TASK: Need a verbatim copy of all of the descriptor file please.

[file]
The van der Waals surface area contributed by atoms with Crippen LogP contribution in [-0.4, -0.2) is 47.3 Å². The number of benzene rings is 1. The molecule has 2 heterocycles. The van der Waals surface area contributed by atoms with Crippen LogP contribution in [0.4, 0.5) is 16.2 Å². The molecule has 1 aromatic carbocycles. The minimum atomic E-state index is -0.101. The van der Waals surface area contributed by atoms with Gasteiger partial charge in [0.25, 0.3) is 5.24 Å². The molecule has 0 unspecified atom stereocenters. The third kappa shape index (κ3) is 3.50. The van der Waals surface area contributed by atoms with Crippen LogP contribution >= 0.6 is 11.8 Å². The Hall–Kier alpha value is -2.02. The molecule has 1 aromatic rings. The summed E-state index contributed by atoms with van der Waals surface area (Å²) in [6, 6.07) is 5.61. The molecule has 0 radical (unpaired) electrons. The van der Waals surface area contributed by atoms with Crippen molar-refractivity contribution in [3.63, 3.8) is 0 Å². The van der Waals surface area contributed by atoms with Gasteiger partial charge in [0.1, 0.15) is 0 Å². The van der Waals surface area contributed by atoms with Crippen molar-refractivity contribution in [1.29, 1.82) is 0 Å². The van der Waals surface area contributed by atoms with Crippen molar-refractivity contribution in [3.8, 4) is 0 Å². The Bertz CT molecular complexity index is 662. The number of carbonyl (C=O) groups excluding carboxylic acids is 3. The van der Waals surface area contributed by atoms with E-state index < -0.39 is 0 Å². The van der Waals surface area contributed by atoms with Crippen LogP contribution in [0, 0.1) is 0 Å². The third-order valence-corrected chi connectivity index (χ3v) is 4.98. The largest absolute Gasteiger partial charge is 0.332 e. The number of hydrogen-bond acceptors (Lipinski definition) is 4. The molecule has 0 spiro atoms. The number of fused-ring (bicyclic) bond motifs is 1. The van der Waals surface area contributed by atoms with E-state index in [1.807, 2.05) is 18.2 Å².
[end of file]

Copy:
The van der Waals surface area contributed by atoms with Crippen LogP contribution in [-0.4, -0.2) is 47.3 Å². The number of benzene rings is 1. The molecule has 2 heterocycles. The van der Waals surface area contributed by atoms with Crippen LogP contribution in [0.4, 0.5) is 16.2 Å². The molecule has 1 aromatic carbocycles. The minimum atomic E-state index is -0.101. The van der Waals surface area contributed by atoms with Gasteiger partial charge in [0.25, 0.3) is 5.24 Å². The molecule has 0 unspecified atom stereocenters. The third kappa shape index (κ3) is 3.50. The van der Waals surface area contributed by atoms with Crippen LogP contribution >= 0.6 is 11.8 Å². The Hall–Kier alpha value is -2.02. The molecule has 1 aromatic rings. The summed E-state index contributed by atoms with van der Waals surface area (Å²) in [6, 6.07) is 5.61. The molecule has 0 radical (unpaired) electrons. The van der Waals surface area contributed by atoms with Crippen molar-refractivity contribution in [3.63, 3.8) is 0 Å². The van der Waals surface area contributed by atoms with Gasteiger partial charge in [0.1, 0.15) is 0 Å². The van der Waals surface area contributed by atoms with Crippen molar-refractivity contribution in [1.29, 1.82) is 0 Å². The van der Waals surface area contributed by atoms with Crippen molar-refractivity contribution in [3.8, 4) is 0 Å². The Bertz CT molecular complexity index is 662. The number of carbonyl (C=O) groups excluding carboxylic acids is 3. The van der Waals surface area contributed by atoms with E-state index < -0.39 is 0 Å². The van der Waals surface area contributed by atoms with Crippen LogP contribution in [0, 0.1) is 0 Å². The third-order valence-corrected chi connectivity index (χ3v) is 4.98. The largest absolute Gasteiger partial charge is 0.332 e. The number of hydrogen-bond acceptors (Lipinski definition) is 4. The molecule has 0 spiro atoms. The number of fused-ring (bicyclic) bond motifs is 1. The van der Waals surface area contributed by atoms with E-state index in [1.807, 2.05) is 18.2 Å².